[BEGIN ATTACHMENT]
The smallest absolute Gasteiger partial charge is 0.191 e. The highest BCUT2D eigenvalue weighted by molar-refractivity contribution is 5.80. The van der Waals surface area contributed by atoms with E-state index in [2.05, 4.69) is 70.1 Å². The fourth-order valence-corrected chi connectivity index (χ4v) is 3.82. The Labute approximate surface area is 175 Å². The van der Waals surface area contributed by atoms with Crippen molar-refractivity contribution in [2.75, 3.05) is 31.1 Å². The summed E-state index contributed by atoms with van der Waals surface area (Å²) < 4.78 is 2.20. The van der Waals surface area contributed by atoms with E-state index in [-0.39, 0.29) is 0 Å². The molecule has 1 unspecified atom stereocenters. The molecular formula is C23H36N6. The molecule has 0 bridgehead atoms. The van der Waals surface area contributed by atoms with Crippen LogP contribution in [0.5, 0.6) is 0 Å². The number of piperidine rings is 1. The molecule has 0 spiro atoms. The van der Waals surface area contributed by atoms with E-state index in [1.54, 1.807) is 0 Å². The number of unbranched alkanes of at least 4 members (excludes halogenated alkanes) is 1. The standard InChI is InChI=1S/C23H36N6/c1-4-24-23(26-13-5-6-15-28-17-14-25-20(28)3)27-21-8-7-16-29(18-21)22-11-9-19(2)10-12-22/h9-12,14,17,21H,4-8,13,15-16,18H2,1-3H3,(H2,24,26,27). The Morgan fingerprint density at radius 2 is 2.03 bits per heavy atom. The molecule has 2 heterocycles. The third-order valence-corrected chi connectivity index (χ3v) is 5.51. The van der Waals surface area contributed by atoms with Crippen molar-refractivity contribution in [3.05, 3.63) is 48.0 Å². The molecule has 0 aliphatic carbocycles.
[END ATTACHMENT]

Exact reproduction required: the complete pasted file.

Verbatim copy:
The smallest absolute Gasteiger partial charge is 0.191 e. The highest BCUT2D eigenvalue weighted by molar-refractivity contribution is 5.80. The van der Waals surface area contributed by atoms with E-state index in [2.05, 4.69) is 70.1 Å². The fourth-order valence-corrected chi connectivity index (χ4v) is 3.82. The Labute approximate surface area is 175 Å². The van der Waals surface area contributed by atoms with Crippen molar-refractivity contribution in [2.75, 3.05) is 31.1 Å². The summed E-state index contributed by atoms with van der Waals surface area (Å²) < 4.78 is 2.20. The van der Waals surface area contributed by atoms with E-state index in [-0.39, 0.29) is 0 Å². The molecule has 1 unspecified atom stereocenters. The molecular formula is C23H36N6. The molecule has 0 bridgehead atoms. The van der Waals surface area contributed by atoms with Crippen LogP contribution in [0.5, 0.6) is 0 Å². The number of piperidine rings is 1. The molecule has 0 spiro atoms. The van der Waals surface area contributed by atoms with E-state index in [1.54, 1.807) is 0 Å². The number of unbranched alkanes of at least 4 members (excludes halogenated alkanes) is 1. The standard InChI is InChI=1S/C23H36N6/c1-4-24-23(26-13-5-6-15-28-17-14-25-20(28)3)27-21-8-7-16-29(18-21)22-11-9-19(2)10-12-22/h9-12,14,17,21H,4-8,13,15-16,18H2,1-3H3,(H2,24,26,27). The Morgan fingerprint density at radius 2 is 2.03 bits per heavy atom. The molecule has 2 heterocycles. The third-order valence-corrected chi connectivity index (χ3v) is 5.51. The van der Waals surface area contributed by atoms with Crippen molar-refractivity contribution in [3.05, 3.63) is 48.0 Å². The molecule has 0 aliphatic carbocycles.